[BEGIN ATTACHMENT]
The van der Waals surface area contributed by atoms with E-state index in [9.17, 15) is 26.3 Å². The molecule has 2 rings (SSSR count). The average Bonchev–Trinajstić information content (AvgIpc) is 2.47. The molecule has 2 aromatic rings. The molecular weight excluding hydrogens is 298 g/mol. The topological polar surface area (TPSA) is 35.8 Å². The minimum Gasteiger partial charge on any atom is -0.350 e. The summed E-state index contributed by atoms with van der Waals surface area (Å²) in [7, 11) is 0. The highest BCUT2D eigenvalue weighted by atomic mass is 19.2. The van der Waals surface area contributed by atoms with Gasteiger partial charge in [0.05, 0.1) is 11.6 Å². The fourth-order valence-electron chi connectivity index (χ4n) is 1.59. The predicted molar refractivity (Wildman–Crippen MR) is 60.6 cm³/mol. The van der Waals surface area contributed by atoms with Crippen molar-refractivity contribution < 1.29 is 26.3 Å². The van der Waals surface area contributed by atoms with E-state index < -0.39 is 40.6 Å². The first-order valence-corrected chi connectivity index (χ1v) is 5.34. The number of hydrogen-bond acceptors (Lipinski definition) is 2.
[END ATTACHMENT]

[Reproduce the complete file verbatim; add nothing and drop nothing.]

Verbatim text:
The van der Waals surface area contributed by atoms with E-state index in [9.17, 15) is 26.3 Å². The molecule has 2 rings (SSSR count). The average Bonchev–Trinajstić information content (AvgIpc) is 2.47. The molecule has 2 aromatic rings. The molecular weight excluding hydrogens is 298 g/mol. The topological polar surface area (TPSA) is 35.8 Å². The minimum Gasteiger partial charge on any atom is -0.350 e. The summed E-state index contributed by atoms with van der Waals surface area (Å²) in [7, 11) is 0. The highest BCUT2D eigenvalue weighted by atomic mass is 19.2. The van der Waals surface area contributed by atoms with Gasteiger partial charge in [0.05, 0.1) is 11.6 Å². The fourth-order valence-electron chi connectivity index (χ4n) is 1.59. The predicted molar refractivity (Wildman–Crippen MR) is 60.6 cm³/mol. The van der Waals surface area contributed by atoms with Crippen molar-refractivity contribution < 1.29 is 26.3 Å². The van der Waals surface area contributed by atoms with E-state index < -0.39 is 40.6 Å². The first-order valence-corrected chi connectivity index (χ1v) is 5.34. The number of hydrogen-bond acceptors (Lipinski definition) is 2.